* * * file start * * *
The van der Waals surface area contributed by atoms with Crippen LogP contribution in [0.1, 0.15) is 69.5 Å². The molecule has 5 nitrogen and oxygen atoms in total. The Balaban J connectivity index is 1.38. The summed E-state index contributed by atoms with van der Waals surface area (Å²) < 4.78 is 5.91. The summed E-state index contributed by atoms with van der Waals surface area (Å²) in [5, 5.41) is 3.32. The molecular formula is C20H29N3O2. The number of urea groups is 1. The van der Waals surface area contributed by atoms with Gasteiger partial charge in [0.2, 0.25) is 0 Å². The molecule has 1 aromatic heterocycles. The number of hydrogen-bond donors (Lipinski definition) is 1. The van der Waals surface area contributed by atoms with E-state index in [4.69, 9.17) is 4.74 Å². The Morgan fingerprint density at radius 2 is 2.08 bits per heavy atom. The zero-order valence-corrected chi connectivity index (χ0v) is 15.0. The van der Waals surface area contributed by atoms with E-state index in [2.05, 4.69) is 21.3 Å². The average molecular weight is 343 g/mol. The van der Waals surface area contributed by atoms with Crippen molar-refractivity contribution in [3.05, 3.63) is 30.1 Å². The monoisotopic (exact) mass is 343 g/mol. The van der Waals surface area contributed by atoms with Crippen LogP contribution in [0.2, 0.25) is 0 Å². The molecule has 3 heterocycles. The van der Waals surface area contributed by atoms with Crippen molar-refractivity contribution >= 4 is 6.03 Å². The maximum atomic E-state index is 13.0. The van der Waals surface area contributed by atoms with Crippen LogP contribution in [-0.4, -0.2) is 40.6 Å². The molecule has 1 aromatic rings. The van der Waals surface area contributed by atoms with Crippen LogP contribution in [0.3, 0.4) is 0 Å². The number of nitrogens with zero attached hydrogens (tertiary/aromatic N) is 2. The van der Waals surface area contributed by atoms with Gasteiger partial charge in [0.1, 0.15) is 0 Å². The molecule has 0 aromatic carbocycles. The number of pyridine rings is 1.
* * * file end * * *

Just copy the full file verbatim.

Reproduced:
The van der Waals surface area contributed by atoms with Crippen LogP contribution in [0.1, 0.15) is 69.5 Å². The molecule has 5 nitrogen and oxygen atoms in total. The Balaban J connectivity index is 1.38. The summed E-state index contributed by atoms with van der Waals surface area (Å²) < 4.78 is 5.91. The summed E-state index contributed by atoms with van der Waals surface area (Å²) in [5, 5.41) is 3.32. The molecular formula is C20H29N3O2. The number of urea groups is 1. The van der Waals surface area contributed by atoms with Gasteiger partial charge in [0.2, 0.25) is 0 Å². The molecule has 1 aromatic heterocycles. The number of hydrogen-bond donors (Lipinski definition) is 1. The van der Waals surface area contributed by atoms with E-state index in [4.69, 9.17) is 4.74 Å². The Morgan fingerprint density at radius 2 is 2.08 bits per heavy atom. The zero-order valence-corrected chi connectivity index (χ0v) is 15.0. The van der Waals surface area contributed by atoms with E-state index in [2.05, 4.69) is 21.3 Å². The average molecular weight is 343 g/mol. The van der Waals surface area contributed by atoms with Crippen molar-refractivity contribution in [3.05, 3.63) is 30.1 Å². The monoisotopic (exact) mass is 343 g/mol. The van der Waals surface area contributed by atoms with Crippen LogP contribution in [0.2, 0.25) is 0 Å². The molecule has 3 heterocycles. The van der Waals surface area contributed by atoms with Crippen molar-refractivity contribution >= 4 is 6.03 Å². The maximum atomic E-state index is 13.0. The van der Waals surface area contributed by atoms with Crippen LogP contribution in [-0.4, -0.2) is 40.6 Å². The molecule has 1 aromatic rings. The van der Waals surface area contributed by atoms with Crippen LogP contribution in [0.3, 0.4) is 0 Å². The number of nitrogens with zero attached hydrogens (tertiary/aromatic N) is 2. The van der Waals surface area contributed by atoms with Gasteiger partial charge in [0.1, 0.15) is 0 Å². The molecule has 0 aromatic carbocycles. The number of pyridine rings is 1.